“They have many organizations whose focus ranges from environmental issues to pets rights. They raise millions of dollars, have a large following with celebrities cutting $50,000 checks like water. Why don’t we do that? Because our concept of volunteerism is behind the times by at least 20 years at best, if not more.” He wants the entire system to be modernized by borrowing from the more successful examples from outside the tight confines of the Armenian community. He sites a few examples like internship and mentoring programs where the next generation is supported and encouraged to participate then prepared to take their place as leaders. “We are far behind in meeting the needs of the community,” he says.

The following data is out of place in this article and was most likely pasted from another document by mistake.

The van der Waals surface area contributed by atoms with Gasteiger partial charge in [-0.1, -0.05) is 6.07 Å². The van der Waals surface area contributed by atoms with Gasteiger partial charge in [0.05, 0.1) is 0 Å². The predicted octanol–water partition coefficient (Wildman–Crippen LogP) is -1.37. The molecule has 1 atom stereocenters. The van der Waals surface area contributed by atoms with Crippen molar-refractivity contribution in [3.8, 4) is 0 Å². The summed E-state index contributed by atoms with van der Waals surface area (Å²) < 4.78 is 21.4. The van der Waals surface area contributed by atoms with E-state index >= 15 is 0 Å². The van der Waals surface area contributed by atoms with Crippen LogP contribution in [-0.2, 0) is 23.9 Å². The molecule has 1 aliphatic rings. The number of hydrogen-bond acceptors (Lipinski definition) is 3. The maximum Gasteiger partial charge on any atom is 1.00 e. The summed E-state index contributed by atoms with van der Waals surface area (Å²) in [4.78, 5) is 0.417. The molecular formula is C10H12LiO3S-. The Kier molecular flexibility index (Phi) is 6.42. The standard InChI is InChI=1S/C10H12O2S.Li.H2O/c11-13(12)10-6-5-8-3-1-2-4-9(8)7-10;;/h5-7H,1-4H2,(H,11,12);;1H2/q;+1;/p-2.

“This community,” he says referring to Los Angeles, “is a Babylon where all the Armenians of the world can be found. All the other communities are homogeneous. If we can last here and succeed and thrive as a community then we can last anywhere.”